Stanford Honors in the Arts capstone program evolves with a new Mellon grant
A new grant will support Stanford Arts Institute’s development of an interdisciplinary undergraduate program in the arts.
Stanford University has been awarded an Andrew W. Mellon Foundation grant to support the development of a new undergraduate, interdisciplinary program in the arts to be administered by Stanford Arts Institute.
The $400,000 grant provides support for integrating the successful Mellon Interdisciplinary Honors in the Arts (HIA) capstone program into a new, four-year program dedicated to interdisciplinary and intermedia art education. HIA began as a pilot program in 2013 funded by the Mellon Foundation.
The new grant will provide funding for four years.
“The Honors in the Arts program has been a powerful catalyst for Stanford students to develop projects that bring their artistic expression into sustained contact with another discipline,” said MATTHEW TIEWS, associate vice president for the arts at Stanford. “It has been a marvelous outcome of Stanford’s collaborative ethos and its commitment to building new arts programs. This award will allow the program to evolve to the next level, and we are excited to see how it will develop.”
Under the leadership of PEGGY PHELAN, faculty director and principal investigator, Stanford Arts Institute will organize a faculty working group in the 2017-18 academic year to best assess how the new program will strengthen and complement current academic offerings. The group will also consider, among other possibilities, creating a minor, a concentration or a major.
HIA offers seniors the opportunity to combine their creative and critical imaginations to produce a project that explores a central disciplinary question from an artistic point of view. The results have been impressive: a published novel, a prize-winning film, two books of poetry that are seeking publishers and enormous intellectual and artistic growth for students.
The addition of HIA is one of numerous efforts Stanford has implemented to increase undergraduate opportunities in the arts, including:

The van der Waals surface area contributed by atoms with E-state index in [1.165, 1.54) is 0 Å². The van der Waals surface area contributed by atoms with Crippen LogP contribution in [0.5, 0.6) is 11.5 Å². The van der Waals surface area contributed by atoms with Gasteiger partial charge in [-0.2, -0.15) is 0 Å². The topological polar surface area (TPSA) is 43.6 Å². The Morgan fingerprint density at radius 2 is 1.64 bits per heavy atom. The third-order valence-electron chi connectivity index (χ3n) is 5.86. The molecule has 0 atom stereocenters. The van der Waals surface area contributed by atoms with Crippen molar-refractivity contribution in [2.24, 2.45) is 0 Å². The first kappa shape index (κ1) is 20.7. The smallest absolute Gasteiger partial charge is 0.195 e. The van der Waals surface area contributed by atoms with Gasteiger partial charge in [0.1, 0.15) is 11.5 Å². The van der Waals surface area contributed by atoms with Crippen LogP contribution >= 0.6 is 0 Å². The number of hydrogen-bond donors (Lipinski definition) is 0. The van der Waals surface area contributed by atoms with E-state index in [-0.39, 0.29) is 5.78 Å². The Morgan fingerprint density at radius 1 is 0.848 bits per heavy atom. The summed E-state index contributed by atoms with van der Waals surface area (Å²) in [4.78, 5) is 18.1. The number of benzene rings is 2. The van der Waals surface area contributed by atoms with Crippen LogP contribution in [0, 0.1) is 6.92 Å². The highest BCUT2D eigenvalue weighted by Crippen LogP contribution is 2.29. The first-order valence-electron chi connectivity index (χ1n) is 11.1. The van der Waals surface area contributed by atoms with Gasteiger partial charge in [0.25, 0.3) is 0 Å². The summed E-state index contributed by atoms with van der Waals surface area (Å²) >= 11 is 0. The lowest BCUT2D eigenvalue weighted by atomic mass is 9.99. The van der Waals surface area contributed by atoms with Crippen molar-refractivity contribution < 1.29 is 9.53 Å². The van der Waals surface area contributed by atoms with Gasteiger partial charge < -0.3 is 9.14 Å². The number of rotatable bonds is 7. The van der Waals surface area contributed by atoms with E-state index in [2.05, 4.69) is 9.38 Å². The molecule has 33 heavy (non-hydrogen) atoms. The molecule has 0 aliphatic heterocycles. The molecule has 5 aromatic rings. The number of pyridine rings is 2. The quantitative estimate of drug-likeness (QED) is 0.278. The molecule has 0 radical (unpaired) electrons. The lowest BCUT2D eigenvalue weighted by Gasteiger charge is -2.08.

- ITALIC, the residence-based academic program for first-year students
- Stanford in New York, a quarter-long, immersive experience often pursued by students in their third or fourth year
- Arts Immersion, weeklong arts engagement experiences around the country
- Excursions connected to quarter-length courses that allow students to attend remarkable performances, such as the San Francisco tour of Hamilton
- Art Intensive, allowing students opportunities to work with guest artists during Stanford’s Sophomore College
Stanford has also created more spaces for students to train and perform, including:
- Roble Studio Theater and the Arts Gym – both in the newly renovated Roble Gymnasium, home to the Department of Theater and Performance Studies
- Three new student exhibition spaces in the McMurtry Building for the Department of Art and Art History
- Nitery Theater, an 83-seat black box theater that has been rededicated to be the first student-run theater space on campus
- Meyer Green, the outdoor landscaped bowl which also serves as an open-space staging area
Given the rising number of students interested in art and the enhanced quality of such work, Phelan proposed that the Mellon Foundation help transition the HIA capstone program into a four-year program.
“The success of the HIA program has inspired us to increase opportunities for students to do interdisciplinary art work over their four-year experience here. We hope the new program will offer many entrance ramps for students who want to experiment with collaboration, creative thinking and critical theory about a range of art,” Phelan said.
She added, “All of these programs attract great student interest and strong applicant pools because undergraduates rightly see these encounters with art as central to the thinking they are doing in their majors. Stanford Arts Institute will build upon these programs to combine the work students are already doing into a more coherent four-year program in the arts. The new program will focus on giving students tools to become adept at collaboration and foster team-based projects, especially in the capstone year.”